In February 18, 2009, Forbes magazine wrote that the rug could set a new record at auction, “[fetching] as much as $20 million.” The quote was attributed to Sotheby’s Henry Howard-Sneyd, Deputy Chairman for Europe and Asia and International Director of New Markets.
This lavish rug, “The Pearl Carpet of Baroda,” would be a featured item in one of four inaugural auctions held in Doha, Qatar starting March 18, 2009.
The Pearl Carpet of Baroda is seeded with over a million small Basra pearls and almost a million other beads and gems, including emeralds, sapphires, and rubies set in gold foil. There are three rosettes down the center of the rug filled with roughly 400 carats in table and rose cut diamonds. A rug of extraordinary opulence created in the mid 1860’s by commission from the Maharaja of Baroda, The Pearl Carpet is believed to have been intended as a gift for bestowal upon the tomb of the Prophet Mohamad. The 5’8” x 8’8” rug was never brought to the tomb, likely because the Maharaja turned to Islam late in life; instead the rug stayed in the Maharaja’s family until 1988. Flamboyant Maharani Sita Devi is believed to have inherited the rug in the 1950’s, and it remained in her private collection for two years following her death in 1986. Most recently the rug was exhibited at the Metropolitan Museum of Art from September 14, 1985 to January 5, 1986.
Bidding for the rug started at $5 million on March 19, 2009 and ended with a hammer price of $5,458,500.00, which included the buyer’s premium. The Pearl Carpet of Baroda set a new record for “the most expensive carpet,” a title previously held by a silk Isfahan rug, circa 1600, from the personal collection of Doris Duke that sold at Christie’s for $4.45 million in June, 2008. That rug, which incorporated fourteen colors and shades of color, was 5’7” x 7’7”, which means that it sold for roughly $731.00 per inch.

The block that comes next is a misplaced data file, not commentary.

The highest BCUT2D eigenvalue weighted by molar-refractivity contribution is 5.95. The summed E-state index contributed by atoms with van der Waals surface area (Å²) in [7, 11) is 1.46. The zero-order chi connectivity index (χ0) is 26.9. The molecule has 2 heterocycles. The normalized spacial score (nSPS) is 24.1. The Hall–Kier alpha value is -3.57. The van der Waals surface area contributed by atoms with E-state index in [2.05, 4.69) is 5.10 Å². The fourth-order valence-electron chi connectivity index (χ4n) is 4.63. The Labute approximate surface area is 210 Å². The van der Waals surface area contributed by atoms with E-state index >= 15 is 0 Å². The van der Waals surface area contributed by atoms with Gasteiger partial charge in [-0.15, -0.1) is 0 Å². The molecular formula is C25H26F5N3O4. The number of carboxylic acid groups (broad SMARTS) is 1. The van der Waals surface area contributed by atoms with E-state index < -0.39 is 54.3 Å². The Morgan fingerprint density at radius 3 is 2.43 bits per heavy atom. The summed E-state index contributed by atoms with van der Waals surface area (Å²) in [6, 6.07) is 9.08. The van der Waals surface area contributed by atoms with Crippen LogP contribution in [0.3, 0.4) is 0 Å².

Numerous news outlets have speculated that the selling price of the Pearl Carpet of Baroda fell significantly short of expectations due to the impact of the waning world economy. This is certainly a reasonable explanation when “luxury” retailers, like Saks Fifth Avenue and Neiman Marcus, have weathered a 25% decline in sales this year. In April 2008, Sotheby’s held an Islamic art sale in London that grossed $31.1 million. A similar sale held by Sotheby’s in October, only 6 months later, after the fall of Lehman Brothers and a huge drop in crude oil prices netted less than half of the April total.
Curiously, both the seller of the Pearl Carpet of Baroda and the buyer have chosen to remain anonymous. The seller has been acknowledged as a private entity, and the buyer placed the winning bid via telephone.